Do you [still] want to become a lawyer?

It won’t be long until the results of the 2007 bar exams will be released. As always, the examinees (and their families) are going through a difficult stage of waiting for the release of the results. We’ve talked about the agony of waiting for the bar results, but not about the repercussions on those who are still on deck, so to speak. In the words of Lito Basilio, in his comment in one of the articles in this blog:

The fear being felt by our barristers has affected us law students to a large extent. Dignity is at stake here. Friends and neighbors who know a barrister in a community are intently observing and waiting to see him or her fail or succeed. His or her enemies may even pray for his or her failure. If such barrister fails, he is expected to be scoffed and laughed at. They may still call him or her “attorney” to make fun of him or her. His or her parents may shed tears of grief and shy away from public eye. That’s how painful a failure may be.

Sometimes I ponder whether or not I would still pursue what I have started. I’m a sophomore now, a working law student, and I find the study of law getting more and more difficult. One cannot just be complacent. You have to put your entire being if you are determined to finish LLB or JD, or take the bar for that matter. Now that the release of the result of the 2007 bar exams draws near I am as fearful as our barristers because one day I may be in what they are in today.

As Lito said, “friends and neighbors who know a barrister in a community are intently observing and waiting to see him or her fail or succeed.” This is a cultural reality that every hopeful must face. During my time, I did not go back to our province until the results were released. The sentiments of Lito is echoed by ShaSha, in her comment in the same article: “I’ll be fourth year next year and will hopefully experience the gruelling feeling of anxiety while waiting for the 2009 results…just keep our fingers crossed. Ang dakung pangutana: NGANO NI-ENTER? (“The big question: Why enter [law school]?”)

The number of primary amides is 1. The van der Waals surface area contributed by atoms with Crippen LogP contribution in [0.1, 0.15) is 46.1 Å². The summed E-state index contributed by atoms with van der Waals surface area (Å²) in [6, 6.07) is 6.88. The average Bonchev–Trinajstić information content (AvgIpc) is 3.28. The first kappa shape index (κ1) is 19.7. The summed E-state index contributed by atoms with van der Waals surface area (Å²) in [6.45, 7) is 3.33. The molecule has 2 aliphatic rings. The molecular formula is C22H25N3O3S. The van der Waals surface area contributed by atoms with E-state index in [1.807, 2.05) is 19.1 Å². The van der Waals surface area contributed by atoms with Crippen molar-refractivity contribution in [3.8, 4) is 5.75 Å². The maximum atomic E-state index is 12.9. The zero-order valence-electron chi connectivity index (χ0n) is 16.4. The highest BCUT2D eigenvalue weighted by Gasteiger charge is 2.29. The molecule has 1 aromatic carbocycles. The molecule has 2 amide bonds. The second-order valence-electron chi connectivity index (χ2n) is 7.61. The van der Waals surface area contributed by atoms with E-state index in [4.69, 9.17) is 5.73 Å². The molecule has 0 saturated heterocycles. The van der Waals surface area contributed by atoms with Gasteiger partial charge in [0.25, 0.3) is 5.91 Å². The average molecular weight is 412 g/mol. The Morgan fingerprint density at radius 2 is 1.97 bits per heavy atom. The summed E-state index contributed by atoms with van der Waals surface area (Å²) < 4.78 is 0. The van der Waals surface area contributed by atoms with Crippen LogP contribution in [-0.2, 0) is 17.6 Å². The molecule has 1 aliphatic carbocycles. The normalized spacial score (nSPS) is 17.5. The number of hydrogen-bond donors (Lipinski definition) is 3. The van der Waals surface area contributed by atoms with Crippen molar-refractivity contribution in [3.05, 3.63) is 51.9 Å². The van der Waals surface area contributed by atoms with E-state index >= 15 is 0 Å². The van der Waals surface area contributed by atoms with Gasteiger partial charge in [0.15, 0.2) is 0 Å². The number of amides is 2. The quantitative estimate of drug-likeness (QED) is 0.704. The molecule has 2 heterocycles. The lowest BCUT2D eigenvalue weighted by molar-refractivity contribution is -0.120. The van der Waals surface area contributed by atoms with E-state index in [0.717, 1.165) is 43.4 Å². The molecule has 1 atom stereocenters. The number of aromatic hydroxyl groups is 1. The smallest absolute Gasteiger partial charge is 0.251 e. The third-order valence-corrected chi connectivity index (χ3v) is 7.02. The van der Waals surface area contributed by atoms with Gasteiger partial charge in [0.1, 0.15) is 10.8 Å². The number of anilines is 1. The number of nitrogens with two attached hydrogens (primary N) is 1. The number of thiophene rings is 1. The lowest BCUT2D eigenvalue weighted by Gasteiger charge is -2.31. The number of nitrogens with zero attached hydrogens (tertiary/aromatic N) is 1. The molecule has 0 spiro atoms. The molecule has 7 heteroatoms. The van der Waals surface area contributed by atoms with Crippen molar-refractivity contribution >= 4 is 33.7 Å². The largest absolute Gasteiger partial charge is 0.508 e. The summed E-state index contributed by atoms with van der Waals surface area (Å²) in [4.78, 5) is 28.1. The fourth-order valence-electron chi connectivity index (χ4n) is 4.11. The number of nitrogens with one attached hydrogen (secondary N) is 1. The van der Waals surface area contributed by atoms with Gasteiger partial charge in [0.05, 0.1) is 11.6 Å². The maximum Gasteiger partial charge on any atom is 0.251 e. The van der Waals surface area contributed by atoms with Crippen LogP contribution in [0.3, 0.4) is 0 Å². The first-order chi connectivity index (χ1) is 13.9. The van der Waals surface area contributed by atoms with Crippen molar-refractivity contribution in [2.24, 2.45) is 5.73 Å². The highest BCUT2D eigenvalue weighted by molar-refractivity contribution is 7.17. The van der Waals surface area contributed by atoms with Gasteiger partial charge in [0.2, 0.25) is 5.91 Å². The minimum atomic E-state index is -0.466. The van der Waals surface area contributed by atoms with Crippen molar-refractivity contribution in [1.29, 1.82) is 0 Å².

We all know the extreme pressures of studying to become a lawyer. In law school, students go through a daily routine of class recitations. Professors are expected to push you to exceed your limits. Law students read endless cases and memorize (and understand) provisions of law. It’s normal to sleep little and lose your social life. After graduation, there’s the bar exams, which is arguably one of the most difficult exams in the world, to contend with. Then there’s the agony of waiting for the results.

Why go through it?

It’s normal to ask questions. It’s normal to doubt. Way after midnight once upon a time, when my undegraduate roommates were deep in slumber, I often asked myself why I willingly go through this torture. These moments of doubt, however, reminded me why I wanted to become a lawyer in the first place. Those moments reaffirmed my decision to become a lawyer.

If you have what it takes, you’ll survive. The pressure of becoming a lawyer is, in my opinion, way lesser than the pressure experienced by those who became lawyers. Lawyers are always confronted with the misinterpreted Shakespeare line about first killing all lawyers (Dick the Butcher in Henry VI, “The first thing we do, let’s kill all the lawyers”). Even in relationships, there are countless articles about how lawyers are lousy love/life partners. 

Then there’s actual law practice. You’re no longer concerned with grades and passing the exams, but the life, liberty and property of clients. You commit a mistake in law school, you get a low grade. You make a mistake in law practice, your client goes to jail or loses millions.

If anyone can’t cope with the pressure of becoming a lawyer, perhaps it would do no harm to seriously think about not becoming one.